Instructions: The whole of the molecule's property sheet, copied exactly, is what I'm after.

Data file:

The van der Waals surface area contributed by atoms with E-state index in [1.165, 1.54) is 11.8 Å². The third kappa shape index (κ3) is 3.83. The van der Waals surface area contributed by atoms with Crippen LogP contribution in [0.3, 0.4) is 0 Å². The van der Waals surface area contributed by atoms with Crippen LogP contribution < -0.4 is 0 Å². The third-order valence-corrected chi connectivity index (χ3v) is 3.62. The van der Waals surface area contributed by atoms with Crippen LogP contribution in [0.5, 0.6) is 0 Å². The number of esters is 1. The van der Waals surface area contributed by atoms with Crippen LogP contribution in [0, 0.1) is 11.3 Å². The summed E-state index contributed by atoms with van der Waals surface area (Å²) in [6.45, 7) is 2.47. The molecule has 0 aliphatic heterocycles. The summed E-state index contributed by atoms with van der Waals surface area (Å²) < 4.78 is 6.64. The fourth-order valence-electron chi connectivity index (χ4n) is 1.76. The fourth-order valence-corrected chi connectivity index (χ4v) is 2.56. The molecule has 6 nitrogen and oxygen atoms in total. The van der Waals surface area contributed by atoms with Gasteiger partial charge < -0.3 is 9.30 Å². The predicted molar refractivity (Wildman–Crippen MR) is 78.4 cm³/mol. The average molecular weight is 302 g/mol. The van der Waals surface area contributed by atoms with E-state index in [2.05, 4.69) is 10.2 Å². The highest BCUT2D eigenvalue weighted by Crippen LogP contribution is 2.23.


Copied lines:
The van der Waals surface area contributed by atoms with E-state index in [1.165, 1.54) is 11.8 Å². The third kappa shape index (κ3) is 3.83. The van der Waals surface area contributed by atoms with Crippen LogP contribution in [0.3, 0.4) is 0 Å². The van der Waals surface area contributed by atoms with Crippen LogP contribution < -0.4 is 0 Å². The third-order valence-corrected chi connectivity index (χ3v) is 3.62. The van der Waals surface area contributed by atoms with Crippen LogP contribution in [0.5, 0.6) is 0 Å². The number of esters is 1. The van der Waals surface area contributed by atoms with Crippen LogP contribution in [0, 0.1) is 11.3 Å². The summed E-state index contributed by atoms with van der Waals surface area (Å²) in [6.45, 7) is 2.47. The molecule has 0 aliphatic heterocycles. The summed E-state index contributed by atoms with van der Waals surface area (Å²) < 4.78 is 6.64. The fourth-order valence-electron chi connectivity index (χ4n) is 1.76. The fourth-order valence-corrected chi connectivity index (χ4v) is 2.56. The molecule has 6 nitrogen and oxygen atoms in total. The van der Waals surface area contributed by atoms with Gasteiger partial charge < -0.3 is 9.30 Å². The predicted molar refractivity (Wildman–Crippen MR) is 78.4 cm³/mol. The average molecular weight is 302 g/mol. The van der Waals surface area contributed by atoms with E-state index in [2.05, 4.69) is 10.2 Å². The highest BCUT2D eigenvalue weighted by Crippen LogP contribution is 2.23.